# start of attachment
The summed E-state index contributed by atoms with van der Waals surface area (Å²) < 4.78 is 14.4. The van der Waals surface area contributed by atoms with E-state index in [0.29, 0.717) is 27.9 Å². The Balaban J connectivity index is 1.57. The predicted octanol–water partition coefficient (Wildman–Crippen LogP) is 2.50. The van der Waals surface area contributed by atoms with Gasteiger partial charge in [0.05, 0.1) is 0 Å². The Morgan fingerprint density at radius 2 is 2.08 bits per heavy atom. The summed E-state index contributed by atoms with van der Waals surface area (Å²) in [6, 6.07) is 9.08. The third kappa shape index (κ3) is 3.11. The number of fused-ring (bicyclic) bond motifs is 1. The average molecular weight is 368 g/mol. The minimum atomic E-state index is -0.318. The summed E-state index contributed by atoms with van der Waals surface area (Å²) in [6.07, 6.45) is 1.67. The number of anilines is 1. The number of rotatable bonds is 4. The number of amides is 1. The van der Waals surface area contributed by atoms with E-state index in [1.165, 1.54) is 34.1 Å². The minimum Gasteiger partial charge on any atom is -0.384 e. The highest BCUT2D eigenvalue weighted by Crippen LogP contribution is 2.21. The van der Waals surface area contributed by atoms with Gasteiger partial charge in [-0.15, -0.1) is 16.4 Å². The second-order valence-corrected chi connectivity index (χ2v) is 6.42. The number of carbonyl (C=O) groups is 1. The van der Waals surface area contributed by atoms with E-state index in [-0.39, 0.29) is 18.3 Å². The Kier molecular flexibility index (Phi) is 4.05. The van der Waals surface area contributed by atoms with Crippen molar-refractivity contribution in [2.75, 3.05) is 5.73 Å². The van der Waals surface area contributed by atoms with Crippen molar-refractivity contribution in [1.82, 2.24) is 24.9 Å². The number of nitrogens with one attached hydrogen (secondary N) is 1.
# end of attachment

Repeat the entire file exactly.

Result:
The summed E-state index contributed by atoms with van der Waals surface area (Å²) < 4.78 is 14.4. The van der Waals surface area contributed by atoms with E-state index in [0.29, 0.717) is 27.9 Å². The Balaban J connectivity index is 1.57. The predicted octanol–water partition coefficient (Wildman–Crippen LogP) is 2.50. The van der Waals surface area contributed by atoms with Gasteiger partial charge in [0.05, 0.1) is 0 Å². The Morgan fingerprint density at radius 2 is 2.08 bits per heavy atom. The summed E-state index contributed by atoms with van der Waals surface area (Å²) in [6, 6.07) is 9.08. The third kappa shape index (κ3) is 3.11. The number of fused-ring (bicyclic) bond motifs is 1. The average molecular weight is 368 g/mol. The minimum atomic E-state index is -0.318. The summed E-state index contributed by atoms with van der Waals surface area (Å²) in [6.07, 6.45) is 1.67. The number of anilines is 1. The number of rotatable bonds is 4. The number of amides is 1. The van der Waals surface area contributed by atoms with E-state index in [1.165, 1.54) is 34.1 Å². The minimum Gasteiger partial charge on any atom is -0.384 e. The highest BCUT2D eigenvalue weighted by Crippen LogP contribution is 2.21. The van der Waals surface area contributed by atoms with Gasteiger partial charge in [-0.15, -0.1) is 16.4 Å². The second-order valence-corrected chi connectivity index (χ2v) is 6.42. The number of carbonyl (C=O) groups is 1. The van der Waals surface area contributed by atoms with E-state index in [-0.39, 0.29) is 18.3 Å². The Kier molecular flexibility index (Phi) is 4.05. The van der Waals surface area contributed by atoms with Crippen molar-refractivity contribution in [2.75, 3.05) is 5.73 Å². The van der Waals surface area contributed by atoms with Crippen molar-refractivity contribution in [1.82, 2.24) is 24.9 Å². The number of nitrogens with one attached hydrogen (secondary N) is 1.